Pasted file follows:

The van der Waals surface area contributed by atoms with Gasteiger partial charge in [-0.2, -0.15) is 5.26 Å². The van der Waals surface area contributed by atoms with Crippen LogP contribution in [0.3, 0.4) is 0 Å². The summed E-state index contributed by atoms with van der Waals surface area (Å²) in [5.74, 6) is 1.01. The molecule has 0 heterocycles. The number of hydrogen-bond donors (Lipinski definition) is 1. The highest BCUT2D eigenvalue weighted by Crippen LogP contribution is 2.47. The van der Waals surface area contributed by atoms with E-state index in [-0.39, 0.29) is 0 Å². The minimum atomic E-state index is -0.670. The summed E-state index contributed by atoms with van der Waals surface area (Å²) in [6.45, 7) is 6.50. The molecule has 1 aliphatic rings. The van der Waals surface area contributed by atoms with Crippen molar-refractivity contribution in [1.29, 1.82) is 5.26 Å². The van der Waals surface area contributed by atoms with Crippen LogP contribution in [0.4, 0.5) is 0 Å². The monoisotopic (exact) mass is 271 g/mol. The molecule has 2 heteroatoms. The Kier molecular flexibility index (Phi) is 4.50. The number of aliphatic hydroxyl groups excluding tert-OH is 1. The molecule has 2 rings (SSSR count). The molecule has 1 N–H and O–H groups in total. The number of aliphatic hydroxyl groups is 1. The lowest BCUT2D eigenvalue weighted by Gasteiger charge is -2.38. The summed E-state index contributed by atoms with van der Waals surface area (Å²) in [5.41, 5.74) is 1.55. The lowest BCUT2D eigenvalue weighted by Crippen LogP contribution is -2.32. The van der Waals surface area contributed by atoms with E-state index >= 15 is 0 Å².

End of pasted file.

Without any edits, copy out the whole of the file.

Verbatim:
The van der Waals surface area contributed by atoms with Gasteiger partial charge in [-0.2, -0.15) is 5.26 Å². The van der Waals surface area contributed by atoms with Crippen LogP contribution in [0.3, 0.4) is 0 Å². The summed E-state index contributed by atoms with van der Waals surface area (Å²) in [5.74, 6) is 1.01. The molecule has 0 heterocycles. The number of hydrogen-bond donors (Lipinski definition) is 1. The highest BCUT2D eigenvalue weighted by Crippen LogP contribution is 2.47. The van der Waals surface area contributed by atoms with E-state index in [-0.39, 0.29) is 0 Å². The minimum atomic E-state index is -0.670. The summed E-state index contributed by atoms with van der Waals surface area (Å²) in [6.45, 7) is 6.50. The molecule has 1 aliphatic rings. The van der Waals surface area contributed by atoms with Crippen molar-refractivity contribution in [1.29, 1.82) is 5.26 Å². The van der Waals surface area contributed by atoms with Crippen LogP contribution in [0.4, 0.5) is 0 Å². The monoisotopic (exact) mass is 271 g/mol. The molecule has 2 heteroatoms. The Kier molecular flexibility index (Phi) is 4.50. The number of aliphatic hydroxyl groups excluding tert-OH is 1. The molecule has 2 rings (SSSR count). The molecule has 1 N–H and O–H groups in total. The number of aliphatic hydroxyl groups is 1. The lowest BCUT2D eigenvalue weighted by Gasteiger charge is -2.38. The summed E-state index contributed by atoms with van der Waals surface area (Å²) in [5.41, 5.74) is 1.55. The lowest BCUT2D eigenvalue weighted by Crippen LogP contribution is -2.32. The van der Waals surface area contributed by atoms with E-state index >= 15 is 0 Å².